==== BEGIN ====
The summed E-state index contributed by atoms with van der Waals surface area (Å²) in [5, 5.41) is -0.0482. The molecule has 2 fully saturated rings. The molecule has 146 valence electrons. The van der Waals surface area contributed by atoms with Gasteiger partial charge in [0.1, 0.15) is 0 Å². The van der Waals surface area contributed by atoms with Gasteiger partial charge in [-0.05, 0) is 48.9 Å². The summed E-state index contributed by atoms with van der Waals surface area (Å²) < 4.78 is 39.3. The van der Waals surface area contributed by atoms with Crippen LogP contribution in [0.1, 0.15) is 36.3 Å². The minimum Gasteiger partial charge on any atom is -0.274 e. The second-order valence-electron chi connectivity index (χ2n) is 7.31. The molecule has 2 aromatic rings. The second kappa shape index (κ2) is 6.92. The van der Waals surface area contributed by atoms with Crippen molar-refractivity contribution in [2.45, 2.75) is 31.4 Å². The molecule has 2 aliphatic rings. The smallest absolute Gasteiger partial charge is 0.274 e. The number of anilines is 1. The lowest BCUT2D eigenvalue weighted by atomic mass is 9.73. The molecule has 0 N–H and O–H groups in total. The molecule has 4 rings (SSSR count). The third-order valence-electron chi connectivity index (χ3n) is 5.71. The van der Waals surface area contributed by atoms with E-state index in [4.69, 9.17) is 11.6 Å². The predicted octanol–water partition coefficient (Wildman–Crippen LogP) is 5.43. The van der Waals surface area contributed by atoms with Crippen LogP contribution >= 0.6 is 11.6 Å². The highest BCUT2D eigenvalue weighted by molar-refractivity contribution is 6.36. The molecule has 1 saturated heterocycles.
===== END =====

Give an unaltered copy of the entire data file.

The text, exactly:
The summed E-state index contributed by atoms with van der Waals surface area (Å²) in [5, 5.41) is -0.0482. The molecule has 2 fully saturated rings. The molecule has 146 valence electrons. The van der Waals surface area contributed by atoms with Gasteiger partial charge in [0.1, 0.15) is 0 Å². The van der Waals surface area contributed by atoms with Gasteiger partial charge in [-0.05, 0) is 48.9 Å². The summed E-state index contributed by atoms with van der Waals surface area (Å²) < 4.78 is 39.3. The van der Waals surface area contributed by atoms with Crippen LogP contribution in [0.1, 0.15) is 36.3 Å². The minimum Gasteiger partial charge on any atom is -0.274 e. The second-order valence-electron chi connectivity index (χ2n) is 7.31. The molecule has 2 aromatic rings. The second kappa shape index (κ2) is 6.92. The van der Waals surface area contributed by atoms with Crippen molar-refractivity contribution in [2.45, 2.75) is 31.4 Å². The molecule has 2 aliphatic rings. The smallest absolute Gasteiger partial charge is 0.274 e. The number of anilines is 1. The lowest BCUT2D eigenvalue weighted by atomic mass is 9.73. The molecule has 0 N–H and O–H groups in total. The molecule has 4 rings (SSSR count). The third-order valence-electron chi connectivity index (χ3n) is 5.71. The van der Waals surface area contributed by atoms with E-state index in [4.69, 9.17) is 11.6 Å². The predicted octanol–water partition coefficient (Wildman–Crippen LogP) is 5.43. The van der Waals surface area contributed by atoms with Crippen LogP contribution >= 0.6 is 11.6 Å². The highest BCUT2D eigenvalue weighted by molar-refractivity contribution is 6.36. The molecule has 1 saturated heterocycles.